Fitch puts AAA France on credit watch, says solution to euro crisis is politically beyond reach

12/16/2011 4:23 pm EST


Jim Jubak

Founder and Editor,

I’ve got a new theory about this stock market: Every time the Dow Industrial Average moves up by 0.4%, someone says something deeply depressing about Europe and the euro and drives stocks back down.

Paranoid? I don’t think so. You’re not paranoid if they really are out to get you.

Look at today, for example. U.S. stocks were solidly if modestly in the green—until Fitch Ratings lowered its outlook on France’s AAA credit rating to negative. (Fitch also put Spain, Italy, Slovenia, Ireland, and Cyprus on review for a downgrade.) With that the Dow Industrials went from green to red. The Dow closed  down 0.02% today.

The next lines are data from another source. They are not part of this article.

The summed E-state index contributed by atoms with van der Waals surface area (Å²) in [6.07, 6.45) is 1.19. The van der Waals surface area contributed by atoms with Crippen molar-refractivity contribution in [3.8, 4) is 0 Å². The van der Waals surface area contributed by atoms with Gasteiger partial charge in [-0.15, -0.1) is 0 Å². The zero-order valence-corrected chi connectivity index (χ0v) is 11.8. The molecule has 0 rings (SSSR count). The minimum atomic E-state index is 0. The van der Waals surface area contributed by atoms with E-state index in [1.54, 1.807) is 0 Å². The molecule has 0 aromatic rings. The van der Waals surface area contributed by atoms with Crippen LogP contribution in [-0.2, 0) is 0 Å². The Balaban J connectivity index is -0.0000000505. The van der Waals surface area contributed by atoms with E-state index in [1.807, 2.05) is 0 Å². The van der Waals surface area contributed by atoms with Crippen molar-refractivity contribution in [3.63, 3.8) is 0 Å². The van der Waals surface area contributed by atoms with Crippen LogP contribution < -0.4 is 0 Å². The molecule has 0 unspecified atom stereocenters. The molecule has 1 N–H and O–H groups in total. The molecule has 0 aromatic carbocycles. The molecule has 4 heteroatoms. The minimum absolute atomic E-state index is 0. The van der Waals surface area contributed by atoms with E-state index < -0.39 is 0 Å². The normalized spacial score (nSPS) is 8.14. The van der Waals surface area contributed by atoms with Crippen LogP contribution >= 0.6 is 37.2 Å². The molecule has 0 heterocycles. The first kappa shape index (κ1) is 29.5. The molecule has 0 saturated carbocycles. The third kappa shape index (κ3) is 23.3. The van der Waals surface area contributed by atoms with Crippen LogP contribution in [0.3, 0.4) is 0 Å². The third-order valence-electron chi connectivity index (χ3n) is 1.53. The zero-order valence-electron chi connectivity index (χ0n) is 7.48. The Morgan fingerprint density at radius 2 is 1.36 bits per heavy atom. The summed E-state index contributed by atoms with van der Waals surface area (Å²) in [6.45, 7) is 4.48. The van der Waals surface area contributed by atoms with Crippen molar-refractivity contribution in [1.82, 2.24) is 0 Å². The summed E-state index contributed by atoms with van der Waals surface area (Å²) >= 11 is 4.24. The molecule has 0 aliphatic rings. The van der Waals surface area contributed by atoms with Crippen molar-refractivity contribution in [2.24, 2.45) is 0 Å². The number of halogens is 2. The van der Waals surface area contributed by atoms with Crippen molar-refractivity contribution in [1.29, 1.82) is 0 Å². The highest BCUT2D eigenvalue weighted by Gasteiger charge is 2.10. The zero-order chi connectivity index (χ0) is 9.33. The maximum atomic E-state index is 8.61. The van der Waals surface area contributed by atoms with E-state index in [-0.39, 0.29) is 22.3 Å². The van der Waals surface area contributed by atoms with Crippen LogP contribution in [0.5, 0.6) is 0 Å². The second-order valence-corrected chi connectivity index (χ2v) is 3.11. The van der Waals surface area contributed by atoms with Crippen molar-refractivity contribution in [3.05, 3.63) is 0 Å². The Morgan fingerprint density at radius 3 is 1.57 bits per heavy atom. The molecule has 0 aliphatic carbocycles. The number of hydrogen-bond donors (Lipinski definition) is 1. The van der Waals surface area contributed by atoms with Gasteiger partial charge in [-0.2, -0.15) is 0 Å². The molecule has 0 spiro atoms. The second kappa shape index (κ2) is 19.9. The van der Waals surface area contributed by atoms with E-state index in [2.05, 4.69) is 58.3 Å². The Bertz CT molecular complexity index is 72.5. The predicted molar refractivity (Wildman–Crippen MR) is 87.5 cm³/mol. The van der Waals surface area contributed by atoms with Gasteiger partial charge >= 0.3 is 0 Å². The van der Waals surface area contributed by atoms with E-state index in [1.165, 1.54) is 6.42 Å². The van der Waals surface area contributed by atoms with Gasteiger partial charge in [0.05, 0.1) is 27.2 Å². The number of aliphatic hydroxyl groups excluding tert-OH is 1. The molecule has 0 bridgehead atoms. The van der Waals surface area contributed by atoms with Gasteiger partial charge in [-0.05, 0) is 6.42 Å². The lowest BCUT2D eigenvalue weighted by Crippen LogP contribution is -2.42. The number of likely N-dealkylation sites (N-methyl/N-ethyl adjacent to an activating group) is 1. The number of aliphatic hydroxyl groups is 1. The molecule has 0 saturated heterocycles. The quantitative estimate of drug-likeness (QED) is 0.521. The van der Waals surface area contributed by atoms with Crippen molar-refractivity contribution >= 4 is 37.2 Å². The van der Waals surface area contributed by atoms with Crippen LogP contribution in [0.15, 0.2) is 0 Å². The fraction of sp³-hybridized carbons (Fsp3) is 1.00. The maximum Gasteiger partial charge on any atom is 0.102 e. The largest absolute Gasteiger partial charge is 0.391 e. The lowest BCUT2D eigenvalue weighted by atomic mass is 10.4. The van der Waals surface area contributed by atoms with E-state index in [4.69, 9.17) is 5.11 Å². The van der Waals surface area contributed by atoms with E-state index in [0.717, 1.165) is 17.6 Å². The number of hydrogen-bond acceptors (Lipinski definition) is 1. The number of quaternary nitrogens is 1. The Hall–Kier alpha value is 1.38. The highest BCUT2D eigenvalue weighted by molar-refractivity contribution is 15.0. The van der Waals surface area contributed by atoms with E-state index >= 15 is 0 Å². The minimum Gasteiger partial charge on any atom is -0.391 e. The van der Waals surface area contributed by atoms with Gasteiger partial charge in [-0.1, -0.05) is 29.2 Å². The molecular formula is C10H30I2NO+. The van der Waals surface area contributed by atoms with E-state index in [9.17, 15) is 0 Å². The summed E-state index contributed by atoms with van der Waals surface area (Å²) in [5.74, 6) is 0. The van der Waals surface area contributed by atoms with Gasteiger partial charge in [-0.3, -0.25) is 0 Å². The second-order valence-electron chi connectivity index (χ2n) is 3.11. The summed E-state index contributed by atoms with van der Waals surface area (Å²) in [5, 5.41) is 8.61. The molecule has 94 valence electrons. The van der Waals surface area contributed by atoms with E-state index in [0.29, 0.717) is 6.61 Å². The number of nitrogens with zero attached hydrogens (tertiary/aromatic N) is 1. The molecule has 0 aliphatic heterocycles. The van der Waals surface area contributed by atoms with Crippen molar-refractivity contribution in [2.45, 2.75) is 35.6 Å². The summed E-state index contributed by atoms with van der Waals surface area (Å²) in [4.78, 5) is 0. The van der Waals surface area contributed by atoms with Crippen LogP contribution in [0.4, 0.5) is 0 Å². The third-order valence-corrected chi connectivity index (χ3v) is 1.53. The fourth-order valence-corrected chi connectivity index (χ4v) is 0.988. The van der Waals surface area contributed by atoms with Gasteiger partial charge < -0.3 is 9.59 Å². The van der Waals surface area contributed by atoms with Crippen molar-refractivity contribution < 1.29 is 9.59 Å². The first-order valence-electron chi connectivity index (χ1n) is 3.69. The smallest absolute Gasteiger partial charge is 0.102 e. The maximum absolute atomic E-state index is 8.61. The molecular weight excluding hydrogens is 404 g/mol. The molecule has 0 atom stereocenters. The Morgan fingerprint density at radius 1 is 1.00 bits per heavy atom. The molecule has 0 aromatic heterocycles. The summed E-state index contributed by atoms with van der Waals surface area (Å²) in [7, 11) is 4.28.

Exactly the same pattern as yesterday when Christine Lagarde, managing director of the International Monetary Fund, took most—but not all—of the green out of stocks by saying that the euro debt crisis was escalating and then comparing the current crisis to the 1930s. (You know Great Depression, rise of Hitler, that kind of stuff.)

The language from Fitch Ratings was not quite as inflammatory today, but still extremely negative “Of particular concern is the absence of a credible financial backstop,” Fitch told Bloomberg. What’s needed is an explicit commitment from the European Central Bank, the company said.

Fitch knows that’s extremely unlikely—which is why it finished today’s announcement by saying that a comprehensive solution to the EuroZone crisis is “technically and politically beyond reach.”

It tells you something about where we are in this crisis that even something so starkly negative as that has led to only a relatively minor retreat in the markets.

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